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H.R. 1560 (111th): Permanent Internet Tax Freedom Act of 2009

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To make the moratorium on Internet access taxes and multiple and discriminatory taxes on electronic commerce permanent.

The bill’s titles are written by its sponsor.

Sponsor and status

Anna Eshoo

Sponsor. Representative for California's 14th congressional district. Democrat.

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Last Updated: Mar 17, 2009
Length: 2 pages
Introduced
Mar 17, 2009
111th Congress (2009–2010)
Status
Died in a previous Congress

This bill was introduced on March 17, 2009, in a previous session of Congress, but it did not receive a vote.

Although this bill was not enacted, its provisions could have become law by being included in another bill. It is common for legislative text to be introduced concurrently in multiple bills (called companion bills), re-introduced in subsequent sessions of Congress in new bills, or added to larger bills (sometimes called omnibus bills).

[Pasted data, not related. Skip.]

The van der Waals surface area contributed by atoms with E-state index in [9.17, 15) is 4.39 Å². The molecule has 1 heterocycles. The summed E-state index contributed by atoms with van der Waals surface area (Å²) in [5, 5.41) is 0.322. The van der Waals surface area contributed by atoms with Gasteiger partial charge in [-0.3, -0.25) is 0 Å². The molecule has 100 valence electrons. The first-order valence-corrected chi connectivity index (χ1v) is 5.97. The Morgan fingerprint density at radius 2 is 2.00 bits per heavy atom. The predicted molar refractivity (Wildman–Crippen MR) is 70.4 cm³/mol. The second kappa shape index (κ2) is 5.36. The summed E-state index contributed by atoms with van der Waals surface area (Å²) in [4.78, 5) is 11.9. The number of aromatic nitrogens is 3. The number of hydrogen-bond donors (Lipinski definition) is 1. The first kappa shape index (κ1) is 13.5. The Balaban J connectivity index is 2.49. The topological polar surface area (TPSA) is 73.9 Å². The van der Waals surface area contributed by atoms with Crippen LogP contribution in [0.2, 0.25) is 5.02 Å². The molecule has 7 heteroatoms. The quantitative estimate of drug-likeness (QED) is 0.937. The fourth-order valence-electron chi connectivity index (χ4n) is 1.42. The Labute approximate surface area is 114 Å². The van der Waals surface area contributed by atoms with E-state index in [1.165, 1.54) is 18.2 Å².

Cosponsors

4 Cosponsors (3 Republicans, 1 Democrat)

Source

History

Mar 17, 2009
 
Introduced

Bills and resolutions are referred to committees which debate the bill before possibly sending it on to the whole chamber.

H.R. 1560 (111th) was a bill in the United States Congress.

A bill must be passed by both the House and Senate in identical form and then be signed by the President to become law.

Bills numbers restart every two years. That means there are other bills with the number H.R. 1560. This is the one from the 111th Congress.

This bill was introduced in the 111th Congress, which met from Jan 6, 2009 to Dec 22, 2010. Legislation not passed by the end of a Congress is cleared from the books.

How to cite this information.

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“H.R. 1560 — 111th Congress: Permanent Internet Tax Freedom Act of 2009.” www.GovTrack.us. 2009. October 17, 2021 <https://www.govtrack.us/congress/bills/111/hr1560>

Where is this information from?

GovTrack automatically collects legislative information from a variety of governmental and non-governmental sources. This page is sourced primarily from Congress.gov, the official portal of the United States Congress. Congress.gov is generally updated one day after events occur, and so legislative activity shown here may be one day behind. Data via the congress project.